Ultimately, while these non-traditional workers are freelancers, they are still handling your company’s sensitive data and perhaps your customer information, too. You want to make sure that you have covered all of your bases in case any legal issues come to the fore. This means signing the right contracts, including an NDA or intellectual property agreement where the industry dictates that’s necessary.
Without workforce management, you can end up wishing you weren’t working with freelancers at all. Late payments can lead to unhappy freelancers and heavy turnover, while even unintentional misclassification or data leakage could cause you steep fines and legal disputes.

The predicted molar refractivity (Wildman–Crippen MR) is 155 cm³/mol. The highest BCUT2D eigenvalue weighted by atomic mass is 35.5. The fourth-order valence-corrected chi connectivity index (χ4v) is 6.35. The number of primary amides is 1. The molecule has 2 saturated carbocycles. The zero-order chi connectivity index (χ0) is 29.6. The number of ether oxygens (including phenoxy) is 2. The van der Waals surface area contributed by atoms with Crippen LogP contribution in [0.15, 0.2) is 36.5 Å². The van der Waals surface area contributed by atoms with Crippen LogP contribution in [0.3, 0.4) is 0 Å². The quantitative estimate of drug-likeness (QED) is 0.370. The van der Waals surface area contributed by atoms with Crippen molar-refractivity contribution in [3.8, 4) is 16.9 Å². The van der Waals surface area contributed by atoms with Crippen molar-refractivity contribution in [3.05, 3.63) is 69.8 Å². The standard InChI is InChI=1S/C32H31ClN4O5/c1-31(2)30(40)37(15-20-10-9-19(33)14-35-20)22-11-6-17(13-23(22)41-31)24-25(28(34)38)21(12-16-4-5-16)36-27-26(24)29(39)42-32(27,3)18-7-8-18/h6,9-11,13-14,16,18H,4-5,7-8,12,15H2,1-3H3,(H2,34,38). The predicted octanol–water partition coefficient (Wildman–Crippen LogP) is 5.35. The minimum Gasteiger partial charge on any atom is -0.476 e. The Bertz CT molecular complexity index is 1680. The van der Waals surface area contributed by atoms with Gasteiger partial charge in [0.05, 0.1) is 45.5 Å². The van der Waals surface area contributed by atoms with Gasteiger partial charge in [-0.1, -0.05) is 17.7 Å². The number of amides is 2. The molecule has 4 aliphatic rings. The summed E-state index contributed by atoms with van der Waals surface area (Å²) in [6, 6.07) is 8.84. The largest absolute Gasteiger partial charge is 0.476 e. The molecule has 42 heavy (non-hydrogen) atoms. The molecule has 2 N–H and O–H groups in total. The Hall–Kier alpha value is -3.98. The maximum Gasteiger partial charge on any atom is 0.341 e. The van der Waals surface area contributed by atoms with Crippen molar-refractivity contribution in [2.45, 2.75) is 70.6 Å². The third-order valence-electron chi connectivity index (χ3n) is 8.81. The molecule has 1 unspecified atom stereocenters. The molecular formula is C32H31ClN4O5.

Leaning on the right technology for strong workforce management
Manually managing what will soon be 50% of your workforce just doesn’t make good business sense. It’s time consuming, and it’s error-prone, too. 66% of respondents to our recent survey are still relying on manual processes like Excel spreadsheets and emails in order to do this essential work. No wonder hiring managers feel every aspect of contractor management still poses a challenge.
A freelance management system (FMS) is software that is designed to manage this overhead on your behalf, simplifying the way you onboard, manage and maintain freelancer relationships. It centralizes all of the necessary information related to non-payroll employees, makes onboarding quicker yet more compliant, and supports hiring managers in tracking deadlines and milestones. When it’s time for payment, this is handled in a single click through the platform, keeping freelance relationships strong.